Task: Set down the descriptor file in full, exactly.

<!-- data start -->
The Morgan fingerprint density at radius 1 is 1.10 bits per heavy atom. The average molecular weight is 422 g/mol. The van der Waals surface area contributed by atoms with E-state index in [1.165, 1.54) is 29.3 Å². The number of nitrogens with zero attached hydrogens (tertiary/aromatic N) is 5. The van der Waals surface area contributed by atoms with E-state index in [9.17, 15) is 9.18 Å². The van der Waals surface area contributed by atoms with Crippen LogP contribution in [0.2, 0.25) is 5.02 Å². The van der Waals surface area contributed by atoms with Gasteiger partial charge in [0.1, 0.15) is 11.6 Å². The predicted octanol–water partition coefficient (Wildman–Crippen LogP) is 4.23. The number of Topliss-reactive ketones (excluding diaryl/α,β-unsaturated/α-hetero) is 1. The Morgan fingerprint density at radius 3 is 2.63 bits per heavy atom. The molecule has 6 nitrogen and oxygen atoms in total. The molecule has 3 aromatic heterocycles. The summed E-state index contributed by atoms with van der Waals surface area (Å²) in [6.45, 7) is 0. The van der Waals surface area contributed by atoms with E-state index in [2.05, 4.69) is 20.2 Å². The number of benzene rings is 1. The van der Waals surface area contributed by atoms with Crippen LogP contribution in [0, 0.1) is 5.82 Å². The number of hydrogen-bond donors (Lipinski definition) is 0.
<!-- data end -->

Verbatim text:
The Morgan fingerprint density at radius 1 is 1.10 bits per heavy atom. The average molecular weight is 422 g/mol. The van der Waals surface area contributed by atoms with E-state index in [1.165, 1.54) is 29.3 Å². The number of nitrogens with zero attached hydrogens (tertiary/aromatic N) is 5. The van der Waals surface area contributed by atoms with E-state index in [9.17, 15) is 9.18 Å². The van der Waals surface area contributed by atoms with Crippen LogP contribution in [0.2, 0.25) is 5.02 Å². The van der Waals surface area contributed by atoms with Gasteiger partial charge in [0.1, 0.15) is 11.6 Å². The predicted octanol–water partition coefficient (Wildman–Crippen LogP) is 4.23. The number of Topliss-reactive ketones (excluding diaryl/α,β-unsaturated/α-hetero) is 1. The Morgan fingerprint density at radius 3 is 2.63 bits per heavy atom. The molecule has 6 nitrogen and oxygen atoms in total. The molecule has 3 aromatic heterocycles. The summed E-state index contributed by atoms with van der Waals surface area (Å²) in [6.45, 7) is 0. The van der Waals surface area contributed by atoms with E-state index in [2.05, 4.69) is 20.2 Å². The number of benzene rings is 1. The van der Waals surface area contributed by atoms with Crippen LogP contribution in [0, 0.1) is 5.82 Å². The number of hydrogen-bond donors (Lipinski definition) is 0.